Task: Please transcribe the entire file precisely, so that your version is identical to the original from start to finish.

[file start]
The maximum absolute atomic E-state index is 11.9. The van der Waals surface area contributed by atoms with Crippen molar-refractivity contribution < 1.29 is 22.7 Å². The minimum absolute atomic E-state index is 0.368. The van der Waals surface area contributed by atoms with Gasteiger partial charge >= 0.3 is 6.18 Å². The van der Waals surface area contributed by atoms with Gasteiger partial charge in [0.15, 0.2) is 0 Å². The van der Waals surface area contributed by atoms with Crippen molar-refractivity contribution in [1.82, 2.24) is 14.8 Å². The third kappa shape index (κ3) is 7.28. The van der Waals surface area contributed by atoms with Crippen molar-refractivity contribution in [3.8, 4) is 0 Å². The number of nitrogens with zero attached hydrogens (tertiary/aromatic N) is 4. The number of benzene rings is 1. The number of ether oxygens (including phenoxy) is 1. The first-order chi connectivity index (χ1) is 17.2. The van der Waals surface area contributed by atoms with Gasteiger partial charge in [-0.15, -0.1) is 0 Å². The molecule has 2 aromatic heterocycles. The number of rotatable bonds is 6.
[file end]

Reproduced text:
The maximum absolute atomic E-state index is 11.9. The van der Waals surface area contributed by atoms with Crippen molar-refractivity contribution < 1.29 is 22.7 Å². The minimum absolute atomic E-state index is 0.368. The van der Waals surface area contributed by atoms with Gasteiger partial charge >= 0.3 is 6.18 Å². The van der Waals surface area contributed by atoms with Gasteiger partial charge in [0.15, 0.2) is 0 Å². The van der Waals surface area contributed by atoms with Crippen molar-refractivity contribution in [1.82, 2.24) is 14.8 Å². The third kappa shape index (κ3) is 7.28. The van der Waals surface area contributed by atoms with Crippen molar-refractivity contribution in [3.8, 4) is 0 Å². The number of nitrogens with zero attached hydrogens (tertiary/aromatic N) is 4. The number of benzene rings is 1. The number of ether oxygens (including phenoxy) is 1. The first-order chi connectivity index (χ1) is 17.2. The van der Waals surface area contributed by atoms with Gasteiger partial charge in [-0.15, -0.1) is 0 Å². The molecule has 2 aromatic heterocycles. The number of rotatable bonds is 6.